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vineri, 10 aprilie 2015

[OmniFaces utilities 2.0] Programmatically login/authenticate/logout in JSF


[OmniFaces utilities] The login() method perform programmatic login for container managed FORM based authentication. Note that configuration is container specific and unrelated to JSF. Refer the documentation of the servletcontainer using the keyword "realm".

[OmniFaces utilities] The authenticate() trigger the default container managed authentication mechanism on the current request. It expects the username and password being available as predefinied request parameters on the current request and/or a custom JASPIC implementation.
Note The caller should preferably not catch the potential IOException, but just redeclare it in the action method. The Servlet container will handle it.

[OmniFaces utilities] The logout() method perform programmatic logout for container managed FORM based authentication. Note that this basically removes the user principal from the session. It's however better practice to just invalidate the session altogether, which will implicitly also remove the user principal. Just invoke #invalidateSession() instead. Note that the user principal is still present in the response of the current request, it's therefore recommend to send a redirect after #logout() or #invalidateSession(). You can use #redirect(String, String...) for this.

Method Faces#login() - perform programmatic login for container managed FORM based authentication

Method Faces#authenticate() - trigger the default container managed authentication mechanism on the current request

Method Faces#logout() - perform programmatic logout for container managed FORM based authentication
Usage:

The configuration of a FORM based authentication is specific to container. For example, if you are familiar with GlassFish 3/4, then you know that you must follow an entire process of configurations. Basically, you need to register a realm, declare the roles and groups (e.g. via <security-role-mapping>, <role-name> and   <group-name>) and declare the security constrains (e.g. via <security-constraint>). At the end, configure the login, which may look like this (in web.xml/glassfish-web.xml):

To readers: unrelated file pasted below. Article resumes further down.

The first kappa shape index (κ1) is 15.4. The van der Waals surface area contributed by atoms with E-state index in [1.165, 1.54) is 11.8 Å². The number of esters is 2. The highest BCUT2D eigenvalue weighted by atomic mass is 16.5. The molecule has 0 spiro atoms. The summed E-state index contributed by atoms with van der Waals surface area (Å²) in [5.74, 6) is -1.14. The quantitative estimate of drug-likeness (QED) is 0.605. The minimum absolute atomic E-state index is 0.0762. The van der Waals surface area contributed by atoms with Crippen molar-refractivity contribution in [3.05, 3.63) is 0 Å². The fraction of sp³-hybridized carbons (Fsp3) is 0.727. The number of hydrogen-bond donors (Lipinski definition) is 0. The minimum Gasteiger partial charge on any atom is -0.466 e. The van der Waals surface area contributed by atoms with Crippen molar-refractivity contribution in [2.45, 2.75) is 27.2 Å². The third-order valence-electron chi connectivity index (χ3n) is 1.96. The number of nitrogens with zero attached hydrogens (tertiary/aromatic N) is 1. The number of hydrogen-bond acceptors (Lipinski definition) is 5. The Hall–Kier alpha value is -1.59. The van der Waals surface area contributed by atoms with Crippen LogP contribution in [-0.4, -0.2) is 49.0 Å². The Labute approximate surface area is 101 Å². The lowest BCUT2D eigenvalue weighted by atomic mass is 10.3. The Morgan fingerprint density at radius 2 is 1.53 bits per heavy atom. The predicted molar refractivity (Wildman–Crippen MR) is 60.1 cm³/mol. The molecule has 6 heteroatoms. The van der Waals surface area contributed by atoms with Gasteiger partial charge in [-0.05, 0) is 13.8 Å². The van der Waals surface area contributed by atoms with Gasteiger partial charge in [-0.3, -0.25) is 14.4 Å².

<login-config>
  <auth-method>FORM</auth-method>
  <realm-name>my-realm</realm-name>
  <form-login-config>
    <form-login-page>/faces/login/login.xhtml</form-login-page>
    <form-error-page>/faces/login/error.xhtml</form-error-page>
  </form-login-config>
</login-config>

Finally, you will write the form that it is used by users to login (in login/login.xhtml):

<form action="j_security_check" method="POST">
  <input id="j_username" type="text" name="j_username" placeholder="Username"/>
  <input id="j_password" type="password" name="j_password" placeholder="Password"/>
</form>

In order to login, an user need to type his credentials via this form, while the developer may accomplish the same task programmatically via Faces#login() method. Instead of typing the credentials in the text fields  of this form, is simply pass them as arguments to the login() method:

try {
    Faces.login("admin", "adminpassword");           
    } catch (ServletException ex) {
      Logger.getLogger(MyClass.class.getName()).log(Level.SEVERE, null, ex);
    }

The Faces#login() method is a shortcut for HttpServletRequest#login() method.

If the username and password are available as predefined request parameters on the current request and/or a custom JASPIC then you may want to trigger the default container managed authentication mechanism on the current request implementation. For this, you can use Faces#authenticate() method:

try {
    boolean auth = Faces.authenticate();  // throw IOException 
    if (auth){
        // do something
    }
} catch (ServletException ex) {
    Logger.getLogger(MyClass.class.getName()).log(Level.SEVERE, null, ex);
}

The Faces#authenticate() method is a shortcut for HttpServletRequest#authenticate() method.

If you performed a programmatically login, then probably you will need a programmatically logout. This can be quickly achieve in JSF, via Faces#logout() method (don't forget to follow the recommandations from documentation and invoke after Faces#logout() the Faces#redirect()):

try {
    Faces.logout();
    Faces.redirect(...);  // throw IOException 
    } catch (ServletException ex) {
      Logger.getLogger(MyClass.class.getName()).log(Level.SEVERE, null, ex);
    }

The Faces#logout() method is a shortcut for HttpServletRequest#logout() method.

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